“I’m not sure I believe in global warming. I read something written by a scientist arguing that these facts are still open to debate.”
I hear comments like this all the time. You can’t put yourself out there as a mainstream believer in the zeitgeist of the scientific community and not receive some arguments from the fringes. As I like to point out, scientific theory is always open to debate. This is why ongoing research and experimentation are always underway. Further information either enhances, modifies, or refutes the current concepts we believe to be the proper understanding of the ways of the universe.
The last time I heard this sentiment was at my book-signing at a local bookstore on Earth Day. It surprised me a little bit because the skeptic admitted to being a grade eight science teacher, and I would hope that people teaching science would be a little more on board with what the majority of today’s scientists consider to be fact rather than adhere to an extremist minority opinion.
The gentleman and I had a long discussion about various aspects of the science and I pointed out that my book was written specifically to help clarify the facts and fill in the gaps for those with an open mind who were keen to understand the current thinking on these topics. Despite our conversation, he decided not to buy the book. (In retrospect, I should have offered him a money-back guarantee if he felt it didn’t answer his questions once he was finished it. Hindsight is always 20/20.)
But he raised one interesting point: he questioned whether oil was even a fossil fuel. He’d read an article about the abiotic synthesis of oil; that is, the formation of the hydrocarbons found in petroleum deposits without them having to come from fossilized plants. If this theory was correct, they could replenish indefinitely from the natural carbon found in the Earth’s crust, essentially a renewable energy source.
I find this a common theme among the more die-hard skeptics: that if they doubt one concept, they will often doubt others. Thus, all of their beliefs will be from the fringe rather than the mainstream. For such extreme perspectives to have any stability, they typically can’t incorporate other well-established facts, but have to use other extreme ideas. So if someone is doubtful of the concepts of global warming and climate change, it helps to doubt the whole concept of fossil fuels having a finite supply. It’s easier to sleep at night. (Although combustion of fossil fuels still adds 30 billion tons of carbon dioxide to the atmosphere each year, regardless of their origin. I never asked him how he reconciles that fact with his beliefs.)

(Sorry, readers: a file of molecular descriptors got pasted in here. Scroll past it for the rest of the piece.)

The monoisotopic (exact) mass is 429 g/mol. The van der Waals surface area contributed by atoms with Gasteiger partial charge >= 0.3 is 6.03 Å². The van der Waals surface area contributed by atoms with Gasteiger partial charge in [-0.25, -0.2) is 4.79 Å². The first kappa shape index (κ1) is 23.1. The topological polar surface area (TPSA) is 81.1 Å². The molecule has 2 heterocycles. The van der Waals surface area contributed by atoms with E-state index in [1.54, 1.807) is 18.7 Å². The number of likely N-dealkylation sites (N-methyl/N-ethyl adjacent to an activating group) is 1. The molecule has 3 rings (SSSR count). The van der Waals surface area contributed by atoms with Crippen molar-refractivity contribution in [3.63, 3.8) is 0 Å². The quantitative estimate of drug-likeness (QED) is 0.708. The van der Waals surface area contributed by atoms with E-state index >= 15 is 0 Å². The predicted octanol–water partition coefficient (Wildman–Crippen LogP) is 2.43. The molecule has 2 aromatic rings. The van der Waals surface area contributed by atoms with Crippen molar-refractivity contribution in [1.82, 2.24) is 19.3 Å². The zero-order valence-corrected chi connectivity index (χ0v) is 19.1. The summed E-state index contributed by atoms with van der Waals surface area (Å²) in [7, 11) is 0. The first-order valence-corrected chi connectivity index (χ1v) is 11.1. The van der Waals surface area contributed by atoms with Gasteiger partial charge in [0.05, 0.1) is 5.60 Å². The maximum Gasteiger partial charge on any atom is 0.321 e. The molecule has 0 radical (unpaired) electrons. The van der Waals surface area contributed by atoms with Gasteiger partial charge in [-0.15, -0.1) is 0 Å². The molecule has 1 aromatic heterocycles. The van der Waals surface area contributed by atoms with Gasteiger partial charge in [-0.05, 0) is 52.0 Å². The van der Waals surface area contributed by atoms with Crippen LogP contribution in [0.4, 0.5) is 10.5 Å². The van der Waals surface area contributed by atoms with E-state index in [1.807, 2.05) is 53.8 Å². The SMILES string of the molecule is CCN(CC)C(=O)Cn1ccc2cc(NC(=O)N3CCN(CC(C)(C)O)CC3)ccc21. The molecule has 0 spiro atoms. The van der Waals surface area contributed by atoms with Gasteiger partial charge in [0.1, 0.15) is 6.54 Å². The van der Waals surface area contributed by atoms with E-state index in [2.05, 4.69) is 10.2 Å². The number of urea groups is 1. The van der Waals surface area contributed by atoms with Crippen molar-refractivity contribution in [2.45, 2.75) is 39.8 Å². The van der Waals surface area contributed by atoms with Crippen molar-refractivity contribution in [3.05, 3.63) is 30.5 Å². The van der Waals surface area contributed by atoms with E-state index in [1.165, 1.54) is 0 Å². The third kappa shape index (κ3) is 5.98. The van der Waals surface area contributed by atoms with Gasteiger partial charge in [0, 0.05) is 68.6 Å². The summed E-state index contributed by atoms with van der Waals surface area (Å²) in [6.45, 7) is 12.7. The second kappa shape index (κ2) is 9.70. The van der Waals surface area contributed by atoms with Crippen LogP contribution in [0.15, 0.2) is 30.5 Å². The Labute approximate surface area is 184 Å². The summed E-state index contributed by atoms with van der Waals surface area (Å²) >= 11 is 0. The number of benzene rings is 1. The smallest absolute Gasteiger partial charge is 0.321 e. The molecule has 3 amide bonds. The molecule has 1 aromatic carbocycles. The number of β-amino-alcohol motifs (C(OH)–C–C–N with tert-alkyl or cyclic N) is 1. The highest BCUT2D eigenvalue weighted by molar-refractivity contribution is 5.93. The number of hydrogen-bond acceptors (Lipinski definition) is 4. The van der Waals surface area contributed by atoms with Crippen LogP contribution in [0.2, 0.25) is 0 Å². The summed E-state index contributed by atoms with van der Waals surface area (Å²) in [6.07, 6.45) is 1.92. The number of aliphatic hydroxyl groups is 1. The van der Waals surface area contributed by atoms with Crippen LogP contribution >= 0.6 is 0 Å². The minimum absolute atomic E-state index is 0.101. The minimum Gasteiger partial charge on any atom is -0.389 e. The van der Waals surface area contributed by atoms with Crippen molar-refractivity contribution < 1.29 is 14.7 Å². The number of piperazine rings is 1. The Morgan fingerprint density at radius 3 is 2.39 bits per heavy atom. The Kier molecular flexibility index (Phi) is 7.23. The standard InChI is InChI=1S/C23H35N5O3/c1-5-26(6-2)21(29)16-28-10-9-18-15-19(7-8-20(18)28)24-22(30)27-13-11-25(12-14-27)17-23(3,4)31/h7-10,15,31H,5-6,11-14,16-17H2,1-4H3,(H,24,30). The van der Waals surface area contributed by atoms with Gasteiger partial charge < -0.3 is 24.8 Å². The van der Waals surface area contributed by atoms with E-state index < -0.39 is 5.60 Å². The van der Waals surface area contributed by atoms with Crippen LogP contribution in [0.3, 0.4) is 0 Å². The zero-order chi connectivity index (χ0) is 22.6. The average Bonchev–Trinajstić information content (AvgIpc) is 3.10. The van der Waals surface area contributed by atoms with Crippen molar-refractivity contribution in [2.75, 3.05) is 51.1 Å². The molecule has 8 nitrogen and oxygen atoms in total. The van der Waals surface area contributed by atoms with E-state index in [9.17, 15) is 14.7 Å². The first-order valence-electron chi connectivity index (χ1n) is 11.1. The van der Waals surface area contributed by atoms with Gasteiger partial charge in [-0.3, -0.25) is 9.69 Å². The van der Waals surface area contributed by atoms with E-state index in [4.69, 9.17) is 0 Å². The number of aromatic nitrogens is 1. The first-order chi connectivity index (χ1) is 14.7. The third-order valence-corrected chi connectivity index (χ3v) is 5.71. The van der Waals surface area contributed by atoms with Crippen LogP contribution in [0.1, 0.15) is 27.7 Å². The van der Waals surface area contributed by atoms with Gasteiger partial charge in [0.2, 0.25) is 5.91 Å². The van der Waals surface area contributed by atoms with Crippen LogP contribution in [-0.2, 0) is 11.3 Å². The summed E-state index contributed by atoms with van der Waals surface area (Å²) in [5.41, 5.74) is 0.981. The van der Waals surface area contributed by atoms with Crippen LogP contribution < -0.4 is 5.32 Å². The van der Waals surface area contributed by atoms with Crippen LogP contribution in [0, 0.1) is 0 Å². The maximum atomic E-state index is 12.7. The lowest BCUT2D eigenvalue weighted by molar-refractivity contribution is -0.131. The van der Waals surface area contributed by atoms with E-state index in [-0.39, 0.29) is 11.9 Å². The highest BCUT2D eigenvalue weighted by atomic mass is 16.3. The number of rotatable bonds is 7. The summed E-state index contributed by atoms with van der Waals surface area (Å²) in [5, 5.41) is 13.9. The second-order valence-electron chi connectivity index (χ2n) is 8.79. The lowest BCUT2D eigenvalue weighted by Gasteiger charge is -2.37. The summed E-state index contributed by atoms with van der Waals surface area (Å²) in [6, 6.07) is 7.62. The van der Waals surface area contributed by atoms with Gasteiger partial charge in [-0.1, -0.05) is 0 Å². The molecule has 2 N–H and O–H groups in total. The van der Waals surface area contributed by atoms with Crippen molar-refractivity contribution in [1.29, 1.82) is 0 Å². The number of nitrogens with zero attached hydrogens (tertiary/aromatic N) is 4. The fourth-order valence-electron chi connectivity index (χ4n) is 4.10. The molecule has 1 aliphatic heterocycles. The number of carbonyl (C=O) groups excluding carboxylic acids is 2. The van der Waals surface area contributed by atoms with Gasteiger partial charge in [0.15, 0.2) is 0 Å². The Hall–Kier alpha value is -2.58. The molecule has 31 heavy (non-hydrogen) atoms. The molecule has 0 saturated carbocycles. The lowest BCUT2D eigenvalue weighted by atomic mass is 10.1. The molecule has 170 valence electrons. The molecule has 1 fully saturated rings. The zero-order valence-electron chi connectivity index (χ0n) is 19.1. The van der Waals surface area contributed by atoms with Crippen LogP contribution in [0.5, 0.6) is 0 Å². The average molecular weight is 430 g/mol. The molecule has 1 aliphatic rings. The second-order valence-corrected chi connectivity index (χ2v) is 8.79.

The abiotic synthesis of oil was something I had heard snippets about previously, but admittedly knew very little about. So I decided to explore the subject further to make sure my own “gaps were filled.”
In chapter two of my book, I describe how fossil fuels were formed. Briefly, oil and natural gas were synthesized from the remains of dead plants such as algae and plankton in ancient oceans and seas. These remains would fall to the bottom and form sediments. Over geologic time scales of many millions of years, these sediments became buried deep inside the Earth through the movements of tectonic plates. The high temperatures and pressures deep inside our planet’s crust, along with the anaerobic conditions present during their decomposition, would lead to the formation of the various hydrocarbons found in the oil deposits of today.
Coal is likewise formed from anaerobic decomposition but of terrestrial plants that are buried deep in bogs. They go through a process known as coalification first forming lignite, then bitumen and ultimately anthracite, the purest form of coal.